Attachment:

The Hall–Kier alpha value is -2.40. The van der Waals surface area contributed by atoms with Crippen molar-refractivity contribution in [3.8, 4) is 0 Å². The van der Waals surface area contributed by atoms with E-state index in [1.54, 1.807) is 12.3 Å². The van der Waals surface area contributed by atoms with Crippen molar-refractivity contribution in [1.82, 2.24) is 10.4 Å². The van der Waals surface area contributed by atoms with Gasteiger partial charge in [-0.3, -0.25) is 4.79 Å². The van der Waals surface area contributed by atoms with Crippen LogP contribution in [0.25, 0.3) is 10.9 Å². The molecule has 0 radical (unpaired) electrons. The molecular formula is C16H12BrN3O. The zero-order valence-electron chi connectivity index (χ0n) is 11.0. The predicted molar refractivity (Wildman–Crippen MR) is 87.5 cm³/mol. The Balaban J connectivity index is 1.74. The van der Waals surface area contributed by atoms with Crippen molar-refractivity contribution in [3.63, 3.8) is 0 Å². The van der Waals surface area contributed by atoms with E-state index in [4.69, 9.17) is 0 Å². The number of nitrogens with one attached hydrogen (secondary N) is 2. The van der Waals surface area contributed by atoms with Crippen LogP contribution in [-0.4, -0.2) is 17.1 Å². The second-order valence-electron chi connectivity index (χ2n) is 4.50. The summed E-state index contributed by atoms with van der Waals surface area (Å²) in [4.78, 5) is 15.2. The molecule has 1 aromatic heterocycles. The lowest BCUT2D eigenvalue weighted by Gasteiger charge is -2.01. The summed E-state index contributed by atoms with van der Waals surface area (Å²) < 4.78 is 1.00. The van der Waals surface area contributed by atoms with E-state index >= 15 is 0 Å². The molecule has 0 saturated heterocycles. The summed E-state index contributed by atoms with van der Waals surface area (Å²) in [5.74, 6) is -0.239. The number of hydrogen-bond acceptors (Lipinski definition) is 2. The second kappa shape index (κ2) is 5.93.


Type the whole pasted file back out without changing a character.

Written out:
The Hall–Kier alpha value is -2.40. The van der Waals surface area contributed by atoms with Crippen molar-refractivity contribution in [3.8, 4) is 0 Å². The van der Waals surface area contributed by atoms with E-state index in [1.54, 1.807) is 12.3 Å². The van der Waals surface area contributed by atoms with Crippen molar-refractivity contribution in [1.82, 2.24) is 10.4 Å². The van der Waals surface area contributed by atoms with Gasteiger partial charge in [-0.3, -0.25) is 4.79 Å². The van der Waals surface area contributed by atoms with Crippen LogP contribution in [0.25, 0.3) is 10.9 Å². The molecule has 0 radical (unpaired) electrons. The molecular formula is C16H12BrN3O. The zero-order valence-electron chi connectivity index (χ0n) is 11.0. The predicted molar refractivity (Wildman–Crippen MR) is 87.5 cm³/mol. The Balaban J connectivity index is 1.74. The van der Waals surface area contributed by atoms with Crippen molar-refractivity contribution in [3.63, 3.8) is 0 Å². The van der Waals surface area contributed by atoms with E-state index in [4.69, 9.17) is 0 Å². The number of nitrogens with one attached hydrogen (secondary N) is 2. The van der Waals surface area contributed by atoms with Crippen LogP contribution in [-0.4, -0.2) is 17.1 Å². The second-order valence-electron chi connectivity index (χ2n) is 4.50. The summed E-state index contributed by atoms with van der Waals surface area (Å²) in [4.78, 5) is 15.2. The molecule has 1 aromatic heterocycles. The lowest BCUT2D eigenvalue weighted by Gasteiger charge is -2.01. The summed E-state index contributed by atoms with van der Waals surface area (Å²) < 4.78 is 1.00. The van der Waals surface area contributed by atoms with E-state index >= 15 is 0 Å². The molecule has 0 saturated heterocycles. The summed E-state index contributed by atoms with van der Waals surface area (Å²) in [5.74, 6) is -0.239. The number of hydrogen-bond acceptors (Lipinski definition) is 2. The second kappa shape index (κ2) is 5.93.